Surviving the Getting to Product/Market Fit Stage
104 degrees. That is the temperature in Texas today, and I am currently in the middle of a wilderness survival course. What in the world am I thinking?
And sure, this course isn’t easy on a sweltering day like today. But I’d be lying if I said I hadn’t learned a lot. And one day, who knows?
These lessons may just save my life.
So far, I’ve learned how to build fires with magnesium, flint and steel and the primitive bow drill. I’ve learned how to make myself a shelter. Next, I will learn how to source and filter water and how to navigate correctly with a map and compass.
But when I look back at all this work, I realize that all of these skills seem utterly unnecessary in our comfortable, high tech 21st-century existence. So again I have to ask myself, why am I doing this?
I find that this is the same question many entrepreneurs seem to be asking themselves. Building a company from scratch can often feel as if we have been abandoned smack dab in the middle of the wild.
And I’m starting to see now that I can apply these wilderness survival lessons to so much more than my hiking hobby. When you outlive the most extreme of circumstances, those inevitable takeaways will only enhance every other aspect of your life.
But more importantly, I’m learning that I’m just completely in love with the idea of self-reliance.
Imagine that you’re lost in the depths of the wild and not a soul in the world knows where you are. You'd better be ready for the long haul because like it or not; you are about to undergo possibly days upon days of self-reliance before anyone finds you. And if no one comes, the only one left to rescue you is yourself.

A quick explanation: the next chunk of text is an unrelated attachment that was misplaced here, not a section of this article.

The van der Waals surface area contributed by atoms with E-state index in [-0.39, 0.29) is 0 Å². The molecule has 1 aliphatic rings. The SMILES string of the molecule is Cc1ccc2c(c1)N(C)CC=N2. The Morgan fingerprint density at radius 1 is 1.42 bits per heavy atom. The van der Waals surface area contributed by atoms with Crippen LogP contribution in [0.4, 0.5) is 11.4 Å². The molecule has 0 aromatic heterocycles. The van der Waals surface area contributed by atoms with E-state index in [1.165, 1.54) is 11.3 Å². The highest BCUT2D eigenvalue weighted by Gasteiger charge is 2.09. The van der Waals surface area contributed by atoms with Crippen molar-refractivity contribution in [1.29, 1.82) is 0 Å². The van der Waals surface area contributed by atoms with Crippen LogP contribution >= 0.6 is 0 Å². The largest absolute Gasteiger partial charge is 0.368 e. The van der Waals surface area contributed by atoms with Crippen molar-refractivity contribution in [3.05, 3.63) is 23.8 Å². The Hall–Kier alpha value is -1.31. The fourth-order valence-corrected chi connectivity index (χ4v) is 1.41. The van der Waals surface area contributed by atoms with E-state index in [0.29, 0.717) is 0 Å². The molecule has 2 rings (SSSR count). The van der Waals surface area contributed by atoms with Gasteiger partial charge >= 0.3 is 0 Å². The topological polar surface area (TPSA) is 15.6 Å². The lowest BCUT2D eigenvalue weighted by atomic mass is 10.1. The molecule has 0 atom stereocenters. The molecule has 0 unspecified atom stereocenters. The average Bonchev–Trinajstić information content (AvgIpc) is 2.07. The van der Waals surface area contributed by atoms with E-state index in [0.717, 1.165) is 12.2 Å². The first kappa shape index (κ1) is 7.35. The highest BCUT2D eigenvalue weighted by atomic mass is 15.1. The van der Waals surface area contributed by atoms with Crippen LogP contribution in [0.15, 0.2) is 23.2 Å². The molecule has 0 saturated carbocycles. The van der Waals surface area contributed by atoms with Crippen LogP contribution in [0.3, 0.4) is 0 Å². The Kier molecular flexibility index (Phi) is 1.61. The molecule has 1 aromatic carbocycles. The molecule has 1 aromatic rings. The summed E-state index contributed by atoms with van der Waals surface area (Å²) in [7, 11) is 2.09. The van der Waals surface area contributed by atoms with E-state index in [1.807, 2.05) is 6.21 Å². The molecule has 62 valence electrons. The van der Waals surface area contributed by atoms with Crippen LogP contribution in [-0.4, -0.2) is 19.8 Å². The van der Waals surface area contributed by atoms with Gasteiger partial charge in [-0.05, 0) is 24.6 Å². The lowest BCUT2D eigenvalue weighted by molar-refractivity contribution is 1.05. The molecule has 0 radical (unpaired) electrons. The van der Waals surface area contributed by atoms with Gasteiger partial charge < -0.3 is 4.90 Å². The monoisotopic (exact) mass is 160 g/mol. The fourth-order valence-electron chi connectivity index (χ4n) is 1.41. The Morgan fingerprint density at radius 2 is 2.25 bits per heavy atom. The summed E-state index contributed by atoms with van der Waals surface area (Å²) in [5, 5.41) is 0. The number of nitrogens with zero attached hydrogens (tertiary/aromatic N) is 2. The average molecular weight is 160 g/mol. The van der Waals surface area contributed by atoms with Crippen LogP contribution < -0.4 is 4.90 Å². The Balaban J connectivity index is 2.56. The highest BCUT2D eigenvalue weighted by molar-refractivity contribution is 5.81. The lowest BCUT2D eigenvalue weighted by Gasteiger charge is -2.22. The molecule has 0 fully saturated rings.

The early stages of building a company can feel as vast as a mountain range and if you’re going to survive it’s going to take great preparation.
The first step to proper preparation is prioritization. In my survival course, we learned first to prioritize our basic human needs; this is called “The Rule of 3’s”.
To survive, a human can last;
• 3 weeks without food
• 3 days without water
• 3 hours without shelter
• 3 minutes without air
• 3 seconds without the correct attitude.
Even though our stomachs may be growling, if we waste time procuring food before building shelter; the elements will quickly overtake us.
And in the untamed depths of entrepreneurship, we face the same problem.
Companies in the product/market fit stage are by nature pulled into many directions. However, in those early stages, you only have the financial capital, energy and focus to work on 3 priorities max. Fail to allocate those resources correctly, and the elements will ultimately overtake your company.
The Number One Priority of an Early Stage Company: Product/Market Fit
Over my years of working in early stage companies, I’ve come to develop a sense of where priorities should land. Whenever we feel like we are lost in the murk - coming back to these product/market priorities will always be our guiding light.
1. Identify market need by leading with unmet customer needs